And Jesus came and spoke to them, saying, ‘All power in heaven and upon the earth has been given to me.  Having gone, therefore, make disciples of all the nations, baptizing them into the name of the Father and of the Son and of the Holy Spirit, teaching them to preserve all which I commanded; and behold, I, I AM with you every day until the end of the age.’ (Matthew 28:18-20) (Ash’s Literal Interpretation)

Now, this

passage has many verbs in it; but in the “original” Greek, one verb sticks out… the verb we translate: make disciples.

To Jesus’ disciples, “making disciples” meant something very specific: pick a handful of people and spend at least the next three years with them.  Live with them and, above all, love them.  Pray for them and serve them.  Teach them to keep and preserve all the teachings of Jesus Christ.  Show them, through consistent demonstration in your own life, how to: love your brother and your enemy, serve the poor, heal the sick, cast out demons, find Jesus in the Scriptures, break the bread of the New Covenant, and communicate the Good News to others, namely, that Jesus Christ is still alive and well today and he wants to be with you.

Comparably, my methods for making disciples have been verifiably pathetic.  Simply lecturing students about theology and apologetics has rarely made them more loving.  It has seldom helped them look more like Jesus; and it has infrequently made people grow in holiness.  Telling students to pray, fast, and give has not helped them love God more.  But I will tell you what has…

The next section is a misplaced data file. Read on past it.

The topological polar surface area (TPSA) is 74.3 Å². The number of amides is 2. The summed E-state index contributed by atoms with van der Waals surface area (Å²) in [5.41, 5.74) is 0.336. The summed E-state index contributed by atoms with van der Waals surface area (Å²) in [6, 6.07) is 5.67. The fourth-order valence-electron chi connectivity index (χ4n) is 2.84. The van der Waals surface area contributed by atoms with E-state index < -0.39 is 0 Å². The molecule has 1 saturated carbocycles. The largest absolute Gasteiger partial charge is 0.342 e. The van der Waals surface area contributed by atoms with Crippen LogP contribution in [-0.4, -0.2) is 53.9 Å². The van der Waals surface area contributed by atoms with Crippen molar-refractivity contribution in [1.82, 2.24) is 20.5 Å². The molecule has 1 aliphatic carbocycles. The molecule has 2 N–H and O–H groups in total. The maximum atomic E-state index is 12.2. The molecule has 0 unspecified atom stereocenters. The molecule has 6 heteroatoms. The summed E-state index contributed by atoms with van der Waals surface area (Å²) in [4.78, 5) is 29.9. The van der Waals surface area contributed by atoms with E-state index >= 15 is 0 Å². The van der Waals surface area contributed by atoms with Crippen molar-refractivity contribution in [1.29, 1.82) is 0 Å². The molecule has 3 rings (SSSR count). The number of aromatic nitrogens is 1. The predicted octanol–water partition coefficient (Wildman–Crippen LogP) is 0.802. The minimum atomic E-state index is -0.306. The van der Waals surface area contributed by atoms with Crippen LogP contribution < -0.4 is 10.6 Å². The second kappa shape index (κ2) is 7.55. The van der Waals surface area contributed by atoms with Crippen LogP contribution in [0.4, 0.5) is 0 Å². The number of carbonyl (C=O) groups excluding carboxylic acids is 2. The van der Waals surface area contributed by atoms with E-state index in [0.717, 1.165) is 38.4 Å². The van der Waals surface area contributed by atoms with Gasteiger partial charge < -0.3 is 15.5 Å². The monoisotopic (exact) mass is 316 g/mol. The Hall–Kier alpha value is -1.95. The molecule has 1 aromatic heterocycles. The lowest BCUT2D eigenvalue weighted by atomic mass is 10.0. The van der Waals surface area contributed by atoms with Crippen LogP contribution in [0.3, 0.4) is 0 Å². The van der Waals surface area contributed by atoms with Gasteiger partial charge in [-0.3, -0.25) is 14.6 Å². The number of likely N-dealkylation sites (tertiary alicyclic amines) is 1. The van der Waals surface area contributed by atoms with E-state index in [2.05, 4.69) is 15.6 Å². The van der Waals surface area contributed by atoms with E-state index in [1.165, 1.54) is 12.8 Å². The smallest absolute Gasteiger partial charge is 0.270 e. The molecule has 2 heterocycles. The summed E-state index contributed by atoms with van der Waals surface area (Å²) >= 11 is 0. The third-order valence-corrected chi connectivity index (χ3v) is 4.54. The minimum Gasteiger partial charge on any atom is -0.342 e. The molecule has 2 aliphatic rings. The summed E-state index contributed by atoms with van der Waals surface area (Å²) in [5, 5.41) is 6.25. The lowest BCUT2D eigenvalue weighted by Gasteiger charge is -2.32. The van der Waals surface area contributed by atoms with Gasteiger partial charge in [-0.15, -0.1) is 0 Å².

Making disciples in the same manner that Jesus made disciples:

First, by really loving all those God has given you.

Next, by asking Jesus who (among your leaders or potential leaders) he wants for you to invest more of your time, energy, and affections.

Then, intentionally live the authentic Christian life with them by becoming consistently and actively involved in their lives.  It is a lot like adopting them as your child, or even better, as your brother or sister.  Unfortunately, a weekly two hour meeting rarely communicates genuine love to others, and often fails to show them how a Christian really ought to live.  If all we do is talk to our students without them seeing how we live out our faith, they will likely follow in our footsteps… All talk, with little follow-through.

It is through adoring Christ with you that they learn how to worship.  It is through studying Scripture with you that they learn how to seek God in His word; and through praying the Mass with you that they learn how to “offer their bodies as living sacrifices” (Romans 12:1).  Your guidance will help them learn how to flee the devil, evade worldly influences, and overcome desires of their flesh. But, they need to see you do it first.

How can we do this if nobody has modeled it to us?  Well, Jesus has already showed us how to do it all.

After your students have a secure relationship with Jesus Christ, you can encourage them to go and disciple others.  But always maintain your relationship of love and friendship with them, even after they begin to teach others.

The aim of the Christian life is Jesus Christ: to love him with all of our heart, mind, soul and strength, and to make disciples who do the same.  Jesus’ model of making disciples is a tall order, particularly for campus ministers and priests who are already insanely busy.  It requires a lot of time, energy, initiative, emotion, intellect, and compassion, but this is the means of making disciples that Jesus Christ revealed to us, and then he bid us to “come follow him.”

Making disciples the same way that Jesus did and helping others do the same is what the Evangelical Catholic is all about. If there is any way that we can serve you, your campus, or your parish in accomplishing this task, please contact us.  We would love for your ministry, for every ministry, to fulfill this Great Commission.